OPINION: Have you ever met a really tall man who has a high-pitched voice? Did it seem odd?
We intuitively expect large mammals to have low, booming voices, while small mammals should have high-pitched, squeaky voices. The feathertail glider is a tiny marsupial weighing only as much as three teaspoons of sugar, and as you would expect, it squeaks. (Feathertail glider squeak, Taronga Conservation Society, Author provided, download)
At the other extreme a lion prowling the African plains, intimidating his competition, has a deep booming roar. Other mammals that are intermediate in size, such as the Tasmanian devil, have a suitably intermediate tone to their calls. (Tasmanian devil roar, author provided, download)
The frequency of the calls made by animals tend to correlate with their body mass. This is because the larger the animal’s body, the larger their vocal apparatus.
It’s similar to musical instruments in an orchestra: the larger the instrument, the lower the pitch of the sound. Think about the difference between a tuba and a piccolo.
Although some animals cheat – such as the howler monkey and the koala, which have specialised chambers in their larnyx to produce a lower tone – for most terrestrial mammals, their size correlates with the tone of their voice.
Aquatic mammals break the rules
But it is not always that simple. Our research shows that aquatic mammals do not produce calls at the frequency we would expect based on their size.
Rather than having a deep roar like a tiger, dolphins and toothed whales make high-frequency whistles and squeaks. To put this in perspective, the largest terrestrial mammal, the African elephant, weighs almost 4,000kg and produces calls at frequencies up to 8kHz. In contrast, the Arnoux beaked whale, which is more than twice the size of an elephant, whistles like a bird at frequencies up to 11kHz.
Listen to the whistles of the Arnoux beaked whale; the whistles warble up and down in a haunting tone. (Author provided, download)
It’s not only the dolphins and whales that possess this ability to produce such high frequencies for their size. The semi-aquatic seals also produce strange and wonderful calls underwater.
Weddell seals sound like something out of your favourite sci-fi movie rather than their canine cousins. (Author provided, download)
Leopard seals grow to be the size of a large bull, yet when they sing underwater they produce sounds like a cricket. What is even stranger, rather than having a deeper voice as they get bigger as most mammals do, the larger seals have a higher pitched voice.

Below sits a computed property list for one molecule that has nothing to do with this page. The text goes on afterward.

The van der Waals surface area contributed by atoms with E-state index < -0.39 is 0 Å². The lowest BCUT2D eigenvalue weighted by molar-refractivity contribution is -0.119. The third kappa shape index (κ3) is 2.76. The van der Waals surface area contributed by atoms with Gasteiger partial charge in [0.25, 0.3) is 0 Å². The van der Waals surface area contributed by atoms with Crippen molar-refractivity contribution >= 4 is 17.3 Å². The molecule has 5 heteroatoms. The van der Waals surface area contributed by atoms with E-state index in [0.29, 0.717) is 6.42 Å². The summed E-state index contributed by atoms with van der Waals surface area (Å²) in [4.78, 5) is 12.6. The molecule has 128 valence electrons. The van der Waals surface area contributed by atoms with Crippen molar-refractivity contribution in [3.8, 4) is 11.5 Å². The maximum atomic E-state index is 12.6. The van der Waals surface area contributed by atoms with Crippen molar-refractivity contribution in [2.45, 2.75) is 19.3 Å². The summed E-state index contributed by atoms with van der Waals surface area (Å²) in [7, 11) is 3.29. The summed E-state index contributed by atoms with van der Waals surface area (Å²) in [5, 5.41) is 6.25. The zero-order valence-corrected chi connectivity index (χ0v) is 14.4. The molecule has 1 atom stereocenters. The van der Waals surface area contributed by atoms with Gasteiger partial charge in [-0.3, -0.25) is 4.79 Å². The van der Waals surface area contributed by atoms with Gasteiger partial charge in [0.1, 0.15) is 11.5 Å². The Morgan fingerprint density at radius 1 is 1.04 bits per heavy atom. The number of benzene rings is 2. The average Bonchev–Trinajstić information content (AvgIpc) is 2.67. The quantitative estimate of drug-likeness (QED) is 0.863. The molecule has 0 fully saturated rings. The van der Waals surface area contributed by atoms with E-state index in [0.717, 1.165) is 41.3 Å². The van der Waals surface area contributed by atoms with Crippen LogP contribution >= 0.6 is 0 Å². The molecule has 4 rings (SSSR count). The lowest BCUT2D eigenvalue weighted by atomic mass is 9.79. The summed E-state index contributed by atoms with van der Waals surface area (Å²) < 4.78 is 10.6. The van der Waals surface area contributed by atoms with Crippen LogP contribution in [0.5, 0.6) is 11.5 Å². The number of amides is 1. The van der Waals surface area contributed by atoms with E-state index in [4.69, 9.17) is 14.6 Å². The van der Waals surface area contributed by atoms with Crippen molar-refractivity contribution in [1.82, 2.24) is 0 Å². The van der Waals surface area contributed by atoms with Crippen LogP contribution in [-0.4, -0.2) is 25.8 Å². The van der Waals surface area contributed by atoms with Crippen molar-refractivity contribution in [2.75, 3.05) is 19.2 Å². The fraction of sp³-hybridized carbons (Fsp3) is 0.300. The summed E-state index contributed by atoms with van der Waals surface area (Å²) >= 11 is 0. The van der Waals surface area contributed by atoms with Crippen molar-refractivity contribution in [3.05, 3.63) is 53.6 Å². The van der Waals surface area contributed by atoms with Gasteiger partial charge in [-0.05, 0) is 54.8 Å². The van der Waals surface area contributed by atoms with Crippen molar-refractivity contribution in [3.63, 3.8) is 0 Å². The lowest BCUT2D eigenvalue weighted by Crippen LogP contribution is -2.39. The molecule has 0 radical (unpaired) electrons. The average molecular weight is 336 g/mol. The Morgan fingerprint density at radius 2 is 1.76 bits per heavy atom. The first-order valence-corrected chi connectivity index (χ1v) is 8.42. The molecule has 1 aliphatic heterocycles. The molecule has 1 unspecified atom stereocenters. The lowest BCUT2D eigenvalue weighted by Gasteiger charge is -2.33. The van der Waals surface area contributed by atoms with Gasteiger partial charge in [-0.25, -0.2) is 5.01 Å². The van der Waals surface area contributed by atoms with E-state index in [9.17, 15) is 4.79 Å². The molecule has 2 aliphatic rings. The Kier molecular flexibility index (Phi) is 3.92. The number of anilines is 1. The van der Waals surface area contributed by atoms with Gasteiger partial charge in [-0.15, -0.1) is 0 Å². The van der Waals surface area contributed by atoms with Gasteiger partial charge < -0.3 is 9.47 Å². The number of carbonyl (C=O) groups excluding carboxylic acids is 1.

Why the difference?
We recently set out to find out what causes larger marine mammals to have higher pitched voices. Previous studies have found that body mass or the environment in which an animal lives tends to influence vocalisation pitch.
For example, in a forest, very high and very low pitched sounds tend to drop in volume rapidly – or attenuate – as you move away from the source. So birds in these forests tend to produce sounds in a relatively narrow frequency band that can propagate farther.
Likewise, with marine mammals, we found that it’s the environment that matters most.
Sound travels faster through water than air, and sound waves attenuate less quickly and are less distorted. This means that higher frequency sounds are able to travel farther through water than air, without the loss of important information. It is this propagation efficiency that enables aquatic mammals to use calls of high frequencies.
But mammals also face challenges when it comes to making sound underwater.
As you would know, you can’t breathe and vocalise while underwater. So aquatic and semi-aquatic mammals have adapted complex respiratory systems to recycle air while vocalising; they move air back and forth between the lungs and the upper respiratory organs. This means that they do not need to resurface to get another lung full of air in order to keep singing.
But there is a second problem for mammals that call underwater.
When sound waves travel from one acoustic medium to another, such as from air in the vocal tract to water, a large amount of the sound is lost to scattering and attenuation. This is called an impedance mismatch.
So, in aquatic mammals, the fatty tissue around the larynx is a similar density to water. High-frequency sounds are produced by recycling air back and forth through organs such as the larynx, which consequently pass through the fatty tissue surrounding them and into the surrounding water, mitigating sound loss due to scattering and attenuation.
The most well-known case of aquatic mammals producing ultra-high frequencies is the ability of some dolphin species to echolocate to navigate and find prey. They have fatty melons on their heads which their calls pass through and are received through. These appendages are also similar in density to water and are therefore very effective at transferring the ultrasonic frequencies into and from the water.
While body size still drives the frequencies produced by terrestrial mammals, the acoustic properties of the aquatic environment mean that bigger doesn’t necessarily mean deeper when it comes to aquatic mammals. In fact, you’re far more likely to hear a dolphin squeak like a mouse than roar like a lion.
Kobe Martin is a Postgraduate researcher in Animal Behaviour and Acoustics, UNSW.
Tracey Rogers is an Associate Professor Evolution & Ecology, UNSW.
This article was originally published on The Conversation. Read the original article.